Calls for tougher code on professional fund-raisers

PUBLISHED : Friday, 17 June, 2011, 12:00am
UPDATED : Friday, 17 June, 2011, 12:00am

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A proposal for a non-statutory code of practice for professional fund-raisers was met with criticism yesterday for failing to go far enough.

Former social welfare sector legislator Dr Fernando Cheung Chiu-hung said such companies should be told to charge a fixed amount instead of commission.

And Gloria Chan Kwong-wai, of Medecins Sans Frontieres Hong Kong, said: 'We believe there should be clearer regulations. It is not good enough to have a non-statutory code of practice only.'

She said her group had hired professional fund-raisers, partly because of cost-effectiveness.

Employees of these companies are commonly seen stopping people on busy streets and trying to persuade them to make donations.

Usually, the firm will keep 10 to 20 per cent of the donations - amounts that have raised concerns about the commercialisation of charity.

A non-statutory code of practice to regulate their activities was recommended in a consultation report released by the Law Reform Commission's charities sub-committee yesterday.

It would, among other things, require professional fund-raisers to reveal their contracts with charities, including details on remuneration.

Sub-committee chairman Bernard Chan said the intent was to promote transparency of these activities. 'I do not think there is any problem for charity groups to hire them to raise funds. It is very common overseas,' said Chan. 'But we should let the members of the public know more about these fund-raisers and know more about their costs and how the donations would be used.'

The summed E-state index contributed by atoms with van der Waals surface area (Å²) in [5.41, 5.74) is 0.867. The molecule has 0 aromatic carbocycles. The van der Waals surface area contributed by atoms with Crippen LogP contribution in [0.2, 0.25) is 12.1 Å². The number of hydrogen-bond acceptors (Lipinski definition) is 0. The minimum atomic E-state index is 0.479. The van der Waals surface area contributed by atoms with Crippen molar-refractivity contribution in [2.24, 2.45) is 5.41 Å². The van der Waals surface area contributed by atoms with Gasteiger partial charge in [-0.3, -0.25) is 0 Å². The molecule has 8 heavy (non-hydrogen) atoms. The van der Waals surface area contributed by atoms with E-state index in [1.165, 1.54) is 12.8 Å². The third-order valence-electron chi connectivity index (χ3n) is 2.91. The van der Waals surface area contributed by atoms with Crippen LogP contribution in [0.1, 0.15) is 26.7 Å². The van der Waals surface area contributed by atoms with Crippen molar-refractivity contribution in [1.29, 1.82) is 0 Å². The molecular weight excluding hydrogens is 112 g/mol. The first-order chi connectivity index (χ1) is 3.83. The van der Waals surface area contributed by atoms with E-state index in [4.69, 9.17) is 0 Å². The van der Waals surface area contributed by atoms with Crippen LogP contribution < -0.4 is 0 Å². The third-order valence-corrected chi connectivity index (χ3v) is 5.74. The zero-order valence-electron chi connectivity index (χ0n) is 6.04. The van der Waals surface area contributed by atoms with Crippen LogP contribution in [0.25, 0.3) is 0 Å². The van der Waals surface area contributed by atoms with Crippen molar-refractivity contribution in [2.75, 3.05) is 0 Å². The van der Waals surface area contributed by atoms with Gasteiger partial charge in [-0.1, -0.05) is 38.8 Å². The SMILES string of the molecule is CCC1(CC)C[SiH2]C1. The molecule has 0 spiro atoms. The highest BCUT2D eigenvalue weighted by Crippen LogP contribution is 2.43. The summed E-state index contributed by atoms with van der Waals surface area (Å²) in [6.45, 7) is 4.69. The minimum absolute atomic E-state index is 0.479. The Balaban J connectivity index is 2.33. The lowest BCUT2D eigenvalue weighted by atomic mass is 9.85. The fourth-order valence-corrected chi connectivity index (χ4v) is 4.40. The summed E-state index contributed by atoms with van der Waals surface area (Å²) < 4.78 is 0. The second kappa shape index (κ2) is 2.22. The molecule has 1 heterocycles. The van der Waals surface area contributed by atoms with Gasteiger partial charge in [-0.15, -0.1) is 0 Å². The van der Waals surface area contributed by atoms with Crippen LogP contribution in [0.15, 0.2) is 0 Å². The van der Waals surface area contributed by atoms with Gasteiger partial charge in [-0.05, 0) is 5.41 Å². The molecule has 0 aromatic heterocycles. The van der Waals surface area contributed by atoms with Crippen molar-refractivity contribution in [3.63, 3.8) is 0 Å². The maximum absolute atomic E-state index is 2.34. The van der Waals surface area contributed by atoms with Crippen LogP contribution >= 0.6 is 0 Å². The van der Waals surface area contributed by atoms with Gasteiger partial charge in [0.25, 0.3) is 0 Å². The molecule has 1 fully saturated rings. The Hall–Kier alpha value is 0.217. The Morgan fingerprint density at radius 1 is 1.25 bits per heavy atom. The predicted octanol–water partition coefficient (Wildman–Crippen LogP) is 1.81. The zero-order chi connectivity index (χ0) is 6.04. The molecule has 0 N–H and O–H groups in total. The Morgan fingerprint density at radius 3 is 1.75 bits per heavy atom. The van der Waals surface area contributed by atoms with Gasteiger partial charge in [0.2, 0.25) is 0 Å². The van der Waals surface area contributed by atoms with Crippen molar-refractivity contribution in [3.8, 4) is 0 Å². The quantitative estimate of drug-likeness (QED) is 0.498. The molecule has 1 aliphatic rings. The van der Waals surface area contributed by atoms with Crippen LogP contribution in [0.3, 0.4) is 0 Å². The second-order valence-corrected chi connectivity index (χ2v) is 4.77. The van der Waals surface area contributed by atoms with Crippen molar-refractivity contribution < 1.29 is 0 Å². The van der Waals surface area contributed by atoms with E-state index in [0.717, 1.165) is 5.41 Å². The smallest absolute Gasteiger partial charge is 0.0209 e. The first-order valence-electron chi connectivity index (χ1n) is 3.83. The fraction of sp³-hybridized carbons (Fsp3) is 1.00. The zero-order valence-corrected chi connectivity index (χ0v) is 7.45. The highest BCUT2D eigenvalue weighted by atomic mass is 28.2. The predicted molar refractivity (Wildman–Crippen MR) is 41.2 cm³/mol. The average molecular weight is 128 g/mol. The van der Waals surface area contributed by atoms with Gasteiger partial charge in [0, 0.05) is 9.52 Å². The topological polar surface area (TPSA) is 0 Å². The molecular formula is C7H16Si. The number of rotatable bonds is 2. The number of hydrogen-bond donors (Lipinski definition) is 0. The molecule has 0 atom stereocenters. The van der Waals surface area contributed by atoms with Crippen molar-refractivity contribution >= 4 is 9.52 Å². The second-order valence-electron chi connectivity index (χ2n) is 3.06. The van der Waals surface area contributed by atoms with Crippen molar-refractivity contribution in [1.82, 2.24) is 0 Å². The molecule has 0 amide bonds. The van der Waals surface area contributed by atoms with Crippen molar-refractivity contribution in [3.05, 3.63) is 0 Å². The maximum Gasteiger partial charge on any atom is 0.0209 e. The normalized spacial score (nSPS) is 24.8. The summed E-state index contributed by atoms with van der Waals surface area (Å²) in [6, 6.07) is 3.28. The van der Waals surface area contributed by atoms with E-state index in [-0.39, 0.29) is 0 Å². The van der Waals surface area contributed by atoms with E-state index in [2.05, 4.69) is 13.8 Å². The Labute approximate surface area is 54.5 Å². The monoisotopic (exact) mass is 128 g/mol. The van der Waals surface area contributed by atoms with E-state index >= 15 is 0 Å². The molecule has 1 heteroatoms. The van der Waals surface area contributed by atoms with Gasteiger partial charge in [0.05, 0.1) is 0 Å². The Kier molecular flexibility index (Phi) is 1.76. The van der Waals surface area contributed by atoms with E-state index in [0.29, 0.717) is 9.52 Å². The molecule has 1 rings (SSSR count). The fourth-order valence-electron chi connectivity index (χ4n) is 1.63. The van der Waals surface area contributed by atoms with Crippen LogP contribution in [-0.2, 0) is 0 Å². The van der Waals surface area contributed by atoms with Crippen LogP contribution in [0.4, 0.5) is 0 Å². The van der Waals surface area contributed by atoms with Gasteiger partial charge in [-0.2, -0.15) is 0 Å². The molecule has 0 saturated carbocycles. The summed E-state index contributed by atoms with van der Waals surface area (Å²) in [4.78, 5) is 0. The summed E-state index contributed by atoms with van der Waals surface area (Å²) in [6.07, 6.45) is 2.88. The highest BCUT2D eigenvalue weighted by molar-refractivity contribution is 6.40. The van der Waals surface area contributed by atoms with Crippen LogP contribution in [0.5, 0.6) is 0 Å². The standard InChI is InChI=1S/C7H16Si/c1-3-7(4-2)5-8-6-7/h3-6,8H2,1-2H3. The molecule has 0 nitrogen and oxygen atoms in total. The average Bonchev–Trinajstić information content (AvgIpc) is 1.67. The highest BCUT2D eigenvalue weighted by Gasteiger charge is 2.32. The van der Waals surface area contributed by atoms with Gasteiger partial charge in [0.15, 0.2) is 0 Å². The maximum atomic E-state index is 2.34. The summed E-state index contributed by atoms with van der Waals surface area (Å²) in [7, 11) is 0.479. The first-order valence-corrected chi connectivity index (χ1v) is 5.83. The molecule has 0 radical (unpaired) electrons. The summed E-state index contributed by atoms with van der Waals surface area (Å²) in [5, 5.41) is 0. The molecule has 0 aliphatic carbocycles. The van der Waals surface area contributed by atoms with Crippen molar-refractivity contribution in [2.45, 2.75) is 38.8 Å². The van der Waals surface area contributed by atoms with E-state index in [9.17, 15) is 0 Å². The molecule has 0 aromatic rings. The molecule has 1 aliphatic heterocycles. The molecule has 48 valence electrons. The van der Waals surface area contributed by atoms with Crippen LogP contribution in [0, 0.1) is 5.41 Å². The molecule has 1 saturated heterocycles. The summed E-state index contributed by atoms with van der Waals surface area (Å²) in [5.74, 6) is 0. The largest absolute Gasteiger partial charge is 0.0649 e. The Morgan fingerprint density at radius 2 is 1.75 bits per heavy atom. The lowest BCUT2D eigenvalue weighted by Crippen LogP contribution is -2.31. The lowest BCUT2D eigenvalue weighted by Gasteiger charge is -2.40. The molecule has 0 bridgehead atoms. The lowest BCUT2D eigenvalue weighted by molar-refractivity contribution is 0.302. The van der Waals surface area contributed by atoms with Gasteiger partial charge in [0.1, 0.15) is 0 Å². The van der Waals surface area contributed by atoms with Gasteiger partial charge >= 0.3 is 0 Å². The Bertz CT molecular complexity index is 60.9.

One professional fund-raising firm, Mission Support, which was set up in 2003, yesterday welcomed the idea.

'It is a good thing to have a code of practice,' a spokesman said. 'Professional fund-raising is still a relatively new thing here. So, it is natural that not all people understand our work and our role.'

According to Mission Support's website, it regularly hires so-called fund-raising ambassadors. It offers a 'permanent job' for five days a week, and anyone with junior secondary level education and work experience can apply. The monthly pay, including bonus, could reach HK$15,000, the website said.

Edwin Lau Che-feng, director of Friends of the Earth, said he chose not to hire fund-raising firms for fear of creating a bad public image.

Speaking on condition of anonymity, an official at a non-government organisation added: 'We can hardly recruit volunteers to stand in the street eight hours a day, five days a week - and train new volunteers again to replace dropouts. The return of investment is not very good. Therefore, we hire professionals.'